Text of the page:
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Earl Hendrix

Chief Master Sergeant (Ret.) Earl Hendrix began his Air Force career on his 18th birthday in 1957. He served as a bomb loader on multiple aircraft. While serving in Vietnam, a rocket pummeled his bunker, killing him and 17 others. When he was transported, he was tossed onto a concrete slab and his heart miraculously restarted. A medical examiner at the morgue found his pulse and sought immediate medical attention. From a beatless heart to a Purple Heart, Hendrix continued his 30-year career working on the flightline. (U.S. Air Force photo by Airman 1st Class Alexis Millican)

Chief Master Sergeant (Ret.) Earl Hendrix began his Air Force career on his 18th birthday in 1957. He served as a bomb loader on multiple aircraft. While serving in Vietnam, a rocket pummeled his bunker, killing him and 17 others. When he was transported, he was tossed onto a concrete slab and his heart miraculously restarted. A medical examiner at the morgue found his pulse and sought immediate medical attention. From a beatless heart to a Purple Heart, Hendrix continued his 30-year career working on the flightline. (U.S. Air Force photo by Airman 1st Class Alexis Millican)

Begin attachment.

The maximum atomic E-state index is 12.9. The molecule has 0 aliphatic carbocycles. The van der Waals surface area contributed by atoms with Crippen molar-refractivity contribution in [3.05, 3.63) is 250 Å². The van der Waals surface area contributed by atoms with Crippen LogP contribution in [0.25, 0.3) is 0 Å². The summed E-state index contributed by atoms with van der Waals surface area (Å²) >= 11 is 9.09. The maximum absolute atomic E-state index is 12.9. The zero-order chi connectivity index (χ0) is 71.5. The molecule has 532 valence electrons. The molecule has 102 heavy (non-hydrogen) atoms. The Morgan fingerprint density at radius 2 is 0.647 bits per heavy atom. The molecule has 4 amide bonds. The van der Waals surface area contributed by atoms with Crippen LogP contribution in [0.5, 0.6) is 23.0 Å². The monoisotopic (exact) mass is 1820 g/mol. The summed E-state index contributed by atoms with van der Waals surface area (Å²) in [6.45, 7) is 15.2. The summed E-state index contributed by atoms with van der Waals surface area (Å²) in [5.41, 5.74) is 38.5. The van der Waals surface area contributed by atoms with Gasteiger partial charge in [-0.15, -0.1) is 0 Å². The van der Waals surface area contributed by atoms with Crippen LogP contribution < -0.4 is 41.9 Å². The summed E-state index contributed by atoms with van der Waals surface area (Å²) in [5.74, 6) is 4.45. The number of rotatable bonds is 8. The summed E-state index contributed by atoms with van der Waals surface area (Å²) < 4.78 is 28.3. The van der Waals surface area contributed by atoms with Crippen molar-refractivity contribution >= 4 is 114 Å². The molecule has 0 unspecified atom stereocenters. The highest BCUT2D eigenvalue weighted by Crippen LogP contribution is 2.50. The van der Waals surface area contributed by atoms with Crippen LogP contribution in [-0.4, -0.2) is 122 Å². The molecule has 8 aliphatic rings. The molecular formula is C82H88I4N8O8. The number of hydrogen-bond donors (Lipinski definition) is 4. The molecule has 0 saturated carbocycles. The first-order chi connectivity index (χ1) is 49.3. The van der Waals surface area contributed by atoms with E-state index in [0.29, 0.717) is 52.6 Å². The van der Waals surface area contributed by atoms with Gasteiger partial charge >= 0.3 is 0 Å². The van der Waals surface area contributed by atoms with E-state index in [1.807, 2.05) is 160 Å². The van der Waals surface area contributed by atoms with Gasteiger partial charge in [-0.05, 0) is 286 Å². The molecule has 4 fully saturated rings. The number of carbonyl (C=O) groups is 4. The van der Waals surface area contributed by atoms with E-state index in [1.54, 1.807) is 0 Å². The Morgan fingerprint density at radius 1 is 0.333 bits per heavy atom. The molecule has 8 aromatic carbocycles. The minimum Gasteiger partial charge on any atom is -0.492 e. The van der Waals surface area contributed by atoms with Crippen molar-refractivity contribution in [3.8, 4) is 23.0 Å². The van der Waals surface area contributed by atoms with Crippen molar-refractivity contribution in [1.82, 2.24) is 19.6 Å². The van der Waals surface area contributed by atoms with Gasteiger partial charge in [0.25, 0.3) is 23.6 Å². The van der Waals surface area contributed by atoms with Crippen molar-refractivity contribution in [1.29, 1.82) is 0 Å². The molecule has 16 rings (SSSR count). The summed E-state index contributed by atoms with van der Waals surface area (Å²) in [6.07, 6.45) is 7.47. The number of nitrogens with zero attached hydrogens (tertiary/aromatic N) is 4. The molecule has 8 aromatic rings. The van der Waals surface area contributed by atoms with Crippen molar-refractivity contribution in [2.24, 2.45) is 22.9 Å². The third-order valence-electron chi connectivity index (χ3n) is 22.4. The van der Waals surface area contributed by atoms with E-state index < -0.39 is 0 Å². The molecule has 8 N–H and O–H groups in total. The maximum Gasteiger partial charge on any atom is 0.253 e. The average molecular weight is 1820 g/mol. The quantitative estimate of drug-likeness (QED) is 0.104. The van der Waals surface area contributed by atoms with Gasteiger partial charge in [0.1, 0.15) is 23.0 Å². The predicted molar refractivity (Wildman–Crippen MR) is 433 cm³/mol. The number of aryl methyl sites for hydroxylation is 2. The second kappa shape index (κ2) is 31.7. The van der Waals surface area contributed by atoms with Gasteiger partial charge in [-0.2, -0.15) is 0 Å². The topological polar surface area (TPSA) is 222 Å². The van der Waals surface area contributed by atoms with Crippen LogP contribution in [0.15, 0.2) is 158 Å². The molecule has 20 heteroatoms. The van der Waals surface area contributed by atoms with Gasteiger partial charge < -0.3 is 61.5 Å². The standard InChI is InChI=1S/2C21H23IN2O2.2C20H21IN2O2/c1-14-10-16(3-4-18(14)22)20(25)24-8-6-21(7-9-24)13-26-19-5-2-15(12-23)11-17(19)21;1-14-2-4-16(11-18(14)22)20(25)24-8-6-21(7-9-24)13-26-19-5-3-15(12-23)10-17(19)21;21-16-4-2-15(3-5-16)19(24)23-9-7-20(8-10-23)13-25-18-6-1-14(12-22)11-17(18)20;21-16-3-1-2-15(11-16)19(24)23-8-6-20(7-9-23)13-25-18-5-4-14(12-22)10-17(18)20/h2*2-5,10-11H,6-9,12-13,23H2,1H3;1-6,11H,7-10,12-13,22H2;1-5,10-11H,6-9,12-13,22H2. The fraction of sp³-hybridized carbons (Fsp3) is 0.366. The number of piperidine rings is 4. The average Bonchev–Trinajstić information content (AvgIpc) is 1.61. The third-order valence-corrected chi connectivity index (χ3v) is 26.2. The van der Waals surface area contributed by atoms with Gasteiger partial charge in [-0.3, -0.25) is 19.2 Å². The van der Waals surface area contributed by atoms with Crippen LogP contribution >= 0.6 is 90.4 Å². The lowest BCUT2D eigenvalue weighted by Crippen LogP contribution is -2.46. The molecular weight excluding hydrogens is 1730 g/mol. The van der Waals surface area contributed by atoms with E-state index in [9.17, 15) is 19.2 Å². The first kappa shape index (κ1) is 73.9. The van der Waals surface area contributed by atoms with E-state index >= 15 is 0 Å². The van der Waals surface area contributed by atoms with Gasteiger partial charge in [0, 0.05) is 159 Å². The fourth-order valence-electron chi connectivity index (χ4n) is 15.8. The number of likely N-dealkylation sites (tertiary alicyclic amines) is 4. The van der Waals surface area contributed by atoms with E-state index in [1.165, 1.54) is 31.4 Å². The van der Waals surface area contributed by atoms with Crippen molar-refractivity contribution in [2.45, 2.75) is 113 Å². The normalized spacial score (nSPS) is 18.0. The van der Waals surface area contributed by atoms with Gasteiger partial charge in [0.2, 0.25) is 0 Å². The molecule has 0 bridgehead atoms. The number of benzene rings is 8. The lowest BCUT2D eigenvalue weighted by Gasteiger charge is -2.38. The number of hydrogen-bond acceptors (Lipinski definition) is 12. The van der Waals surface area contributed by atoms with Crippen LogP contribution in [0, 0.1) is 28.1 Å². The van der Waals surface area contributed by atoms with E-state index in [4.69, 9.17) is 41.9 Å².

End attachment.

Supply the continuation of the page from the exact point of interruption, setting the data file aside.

Chief Master Sergeant (Ret.) Earl Hendrix began his Air Force career on his 18th birthday in 1957. He served as a bomb loader on multiple aircraft. While serving in Vietnam, a rocket pummeled his bunker, killing him and 17 others. When he was transported, he was tossed onto a concrete slab and his heart miraculously restarted. A medical examiner at the morgue found his pulse and sought immediate medical attention. From a beatless heart to a Purple Heart, Hendrix continued his 30-year career working on the flightline. In 1981, Hendrix served as the senior enlisted advisor at Moody Air Force Base, Georgia. He eventually retired there with his wife Kem.

Today, nearly 30 years after retiring, Hendrix is still a pillar of support in the Moody military and civilian communities attending events and speaking to Airmen. He claims he never really learned how to retire and is still a member of the United States Air Force, just in retired status. He said, "The oath of enlistment has no expiration date, which in my mind makes this a lifetime commitment that I will continue to fulfill every chance I get."